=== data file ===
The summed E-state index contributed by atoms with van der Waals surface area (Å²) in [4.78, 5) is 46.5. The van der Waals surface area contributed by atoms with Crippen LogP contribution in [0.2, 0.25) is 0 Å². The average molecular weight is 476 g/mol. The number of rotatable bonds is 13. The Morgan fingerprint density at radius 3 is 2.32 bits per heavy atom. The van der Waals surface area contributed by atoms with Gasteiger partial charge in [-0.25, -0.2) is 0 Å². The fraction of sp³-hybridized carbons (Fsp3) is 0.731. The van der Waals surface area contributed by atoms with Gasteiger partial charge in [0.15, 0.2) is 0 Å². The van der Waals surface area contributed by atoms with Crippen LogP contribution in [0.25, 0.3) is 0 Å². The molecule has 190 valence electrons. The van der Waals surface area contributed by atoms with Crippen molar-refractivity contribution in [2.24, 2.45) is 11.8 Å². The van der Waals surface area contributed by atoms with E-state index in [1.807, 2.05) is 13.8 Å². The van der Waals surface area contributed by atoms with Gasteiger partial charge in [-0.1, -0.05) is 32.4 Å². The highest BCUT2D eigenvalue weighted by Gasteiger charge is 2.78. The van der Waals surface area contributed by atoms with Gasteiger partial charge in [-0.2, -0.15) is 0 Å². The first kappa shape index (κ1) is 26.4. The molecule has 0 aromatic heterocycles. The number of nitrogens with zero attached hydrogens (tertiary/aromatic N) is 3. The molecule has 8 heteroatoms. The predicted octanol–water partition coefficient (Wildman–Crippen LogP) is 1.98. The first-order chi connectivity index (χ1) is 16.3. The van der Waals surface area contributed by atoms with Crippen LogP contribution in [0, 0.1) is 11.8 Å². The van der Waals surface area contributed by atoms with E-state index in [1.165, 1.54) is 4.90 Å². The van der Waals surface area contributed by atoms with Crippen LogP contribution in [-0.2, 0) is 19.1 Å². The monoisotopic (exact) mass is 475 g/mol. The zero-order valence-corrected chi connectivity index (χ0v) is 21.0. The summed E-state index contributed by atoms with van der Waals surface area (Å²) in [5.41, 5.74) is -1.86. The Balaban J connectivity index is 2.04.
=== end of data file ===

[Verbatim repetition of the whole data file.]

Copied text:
The summed E-state index contributed by atoms with van der Waals surface area (Å²) in [4.78, 5) is 46.5. The van der Waals surface area contributed by atoms with Crippen LogP contribution in [0.2, 0.25) is 0 Å². The average molecular weight is 476 g/mol. The number of rotatable bonds is 13. The Morgan fingerprint density at radius 3 is 2.32 bits per heavy atom. The van der Waals surface area contributed by atoms with Gasteiger partial charge in [-0.25, -0.2) is 0 Å². The fraction of sp³-hybridized carbons (Fsp3) is 0.731. The van der Waals surface area contributed by atoms with Gasteiger partial charge in [0.15, 0.2) is 0 Å². The van der Waals surface area contributed by atoms with Crippen LogP contribution in [0.25, 0.3) is 0 Å². The molecule has 190 valence electrons. The van der Waals surface area contributed by atoms with Crippen molar-refractivity contribution in [2.24, 2.45) is 11.8 Å². The van der Waals surface area contributed by atoms with E-state index in [1.807, 2.05) is 13.8 Å². The van der Waals surface area contributed by atoms with Gasteiger partial charge in [-0.1, -0.05) is 32.4 Å². The highest BCUT2D eigenvalue weighted by Gasteiger charge is 2.78. The van der Waals surface area contributed by atoms with Gasteiger partial charge in [-0.2, -0.15) is 0 Å². The first kappa shape index (κ1) is 26.4. The molecule has 0 aromatic heterocycles. The number of nitrogens with zero attached hydrogens (tertiary/aromatic N) is 3. The molecule has 8 heteroatoms. The predicted octanol–water partition coefficient (Wildman–Crippen LogP) is 1.98. The first-order chi connectivity index (χ1) is 16.3. The van der Waals surface area contributed by atoms with Crippen LogP contribution in [0, 0.1) is 11.8 Å². The van der Waals surface area contributed by atoms with E-state index in [1.165, 1.54) is 4.90 Å². The van der Waals surface area contributed by atoms with Crippen LogP contribution in [-0.2, 0) is 19.1 Å². The monoisotopic (exact) mass is 475 g/mol. The zero-order valence-corrected chi connectivity index (χ0v) is 21.0. The summed E-state index contributed by atoms with van der Waals surface area (Å²) in [5.41, 5.74) is -1.86. The Balaban J connectivity index is 2.04.